The two aren't looking at it as a competition as much as a joint venture.
"It's nice to already have a relationship built with him," said Mason, 25. "For both of us, moving forward, we definitely just want to give the team some quality goaltending."
Last season, with Ilya Bryzgalov (2.79 goals-against average, .900 save percentage) shouldering the load, the Flyers had just a 2.90 goals-against average, tying them for 22d in the 30-team NHL. The Flyers bought out the remaining seven years on Bryzgalov's contract - general manager Paul Holmgren called it a "costly mistake" - and they will pay him $23 million for not playing.
Mason excelled in a seven-game Flyers stint (1.90 GAA, .944 save percentage) after being acquired from Columbus last spring. Emery, coming off a brilliant season (17-1, 1.94 GAA, .922 save percentage) with the Stanley Cup champion Blackhawks, signed as a free agent in the offseason and is back for his second stretch with the Flyers.
Having spent the end of last season with the Flyers and goalie coach Jeff Reese, Mason said, is invaluable because he got a head start on forming bonds with his teammates. He was acquired last April for Michael Leighton and a third-round draft pick in 2015.
"I'm really looking forward to picking up where I left off," Mason said.
As for Emery, he has not played a season as the No. 1 goalie since 2006-07, when he was in 58 games for Ottawa. But Emery, three years removed from major hip surgery, said he is physically able to play the majority of the Flyers' games.
"Yeah, I'd love to," he said. "Physically, I'm more worried about winning 70 percent of those games or whatever it is. I just kind of take things one at a time."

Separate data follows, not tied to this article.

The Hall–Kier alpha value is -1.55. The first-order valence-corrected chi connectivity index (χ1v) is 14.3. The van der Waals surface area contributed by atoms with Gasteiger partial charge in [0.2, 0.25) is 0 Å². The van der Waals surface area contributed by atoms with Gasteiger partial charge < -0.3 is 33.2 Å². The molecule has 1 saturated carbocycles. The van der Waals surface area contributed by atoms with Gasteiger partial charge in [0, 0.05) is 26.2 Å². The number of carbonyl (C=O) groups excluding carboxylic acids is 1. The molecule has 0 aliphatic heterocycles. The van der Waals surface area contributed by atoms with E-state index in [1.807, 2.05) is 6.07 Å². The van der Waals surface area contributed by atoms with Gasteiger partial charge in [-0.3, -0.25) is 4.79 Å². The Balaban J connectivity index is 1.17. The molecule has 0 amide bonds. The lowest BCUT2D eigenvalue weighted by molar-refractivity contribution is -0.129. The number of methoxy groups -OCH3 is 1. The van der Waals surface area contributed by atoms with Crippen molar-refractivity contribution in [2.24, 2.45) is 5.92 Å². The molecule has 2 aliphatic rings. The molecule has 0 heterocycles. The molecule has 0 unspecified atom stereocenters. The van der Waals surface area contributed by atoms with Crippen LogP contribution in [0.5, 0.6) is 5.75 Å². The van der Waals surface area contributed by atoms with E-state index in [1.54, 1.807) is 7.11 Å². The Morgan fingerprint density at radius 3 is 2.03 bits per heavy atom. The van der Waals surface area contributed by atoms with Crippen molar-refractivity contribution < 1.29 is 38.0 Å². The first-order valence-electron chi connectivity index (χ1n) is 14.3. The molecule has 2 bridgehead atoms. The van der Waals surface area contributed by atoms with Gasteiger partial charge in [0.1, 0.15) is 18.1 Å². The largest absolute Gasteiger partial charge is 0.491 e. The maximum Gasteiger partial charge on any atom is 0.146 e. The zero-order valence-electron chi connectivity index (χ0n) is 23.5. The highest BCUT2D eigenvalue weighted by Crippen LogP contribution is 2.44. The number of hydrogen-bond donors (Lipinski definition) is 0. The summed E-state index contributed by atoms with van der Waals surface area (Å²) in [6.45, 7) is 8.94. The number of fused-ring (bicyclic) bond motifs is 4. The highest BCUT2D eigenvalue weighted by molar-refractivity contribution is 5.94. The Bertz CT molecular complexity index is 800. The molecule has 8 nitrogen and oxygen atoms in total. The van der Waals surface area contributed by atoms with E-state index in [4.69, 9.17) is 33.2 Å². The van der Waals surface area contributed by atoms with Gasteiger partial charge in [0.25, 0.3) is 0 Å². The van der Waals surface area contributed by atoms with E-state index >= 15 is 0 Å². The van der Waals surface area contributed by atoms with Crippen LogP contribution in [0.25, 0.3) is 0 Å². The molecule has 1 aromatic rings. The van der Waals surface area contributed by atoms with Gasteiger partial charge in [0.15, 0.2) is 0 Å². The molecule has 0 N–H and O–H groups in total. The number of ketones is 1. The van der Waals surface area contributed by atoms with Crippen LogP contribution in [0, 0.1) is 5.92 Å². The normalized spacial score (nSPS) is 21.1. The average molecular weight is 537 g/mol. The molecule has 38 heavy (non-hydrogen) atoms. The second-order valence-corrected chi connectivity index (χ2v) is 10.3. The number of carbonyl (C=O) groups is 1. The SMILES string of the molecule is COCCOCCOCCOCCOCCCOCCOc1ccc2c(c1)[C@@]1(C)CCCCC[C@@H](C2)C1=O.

Before tweaking his groin late last season, Emery was under consideration to be the Blackhawks' No. 1 playoff goalie. But by the time he was healthy, Corey Crawford was on a roll, and Emery did not play in the postseason.
"I'm excited about this year and not really thinking about last year," he said.
While Emery flourished in Chicago last season, Mason struggled and lost his job to Sergei Bobrovsky, the former Flyer who won the Vezina Trophy, before being dealt to the Flyers.
"It's a real refreshing feeling to have a clean slate and start from the ground up again," Mason said.
Because of his experience, Emery will be a mentor of sorts to Mason.
"This is the first time [Mason] has had a veteran guy with him - aside from the little bit last year with Bryz - and you can see how much [Emery] helped Corey in Chicago," Reese said. "He's going to come in here and he's going help [Mason] because he's a good team guy and wants to win hockey games. But he wants to play, too. They both want to play, so it's going to be good, healthy competition."
Contact Sam Carchidi at firstname.lastname@example.org. Follow on Twitter @BroadStBull.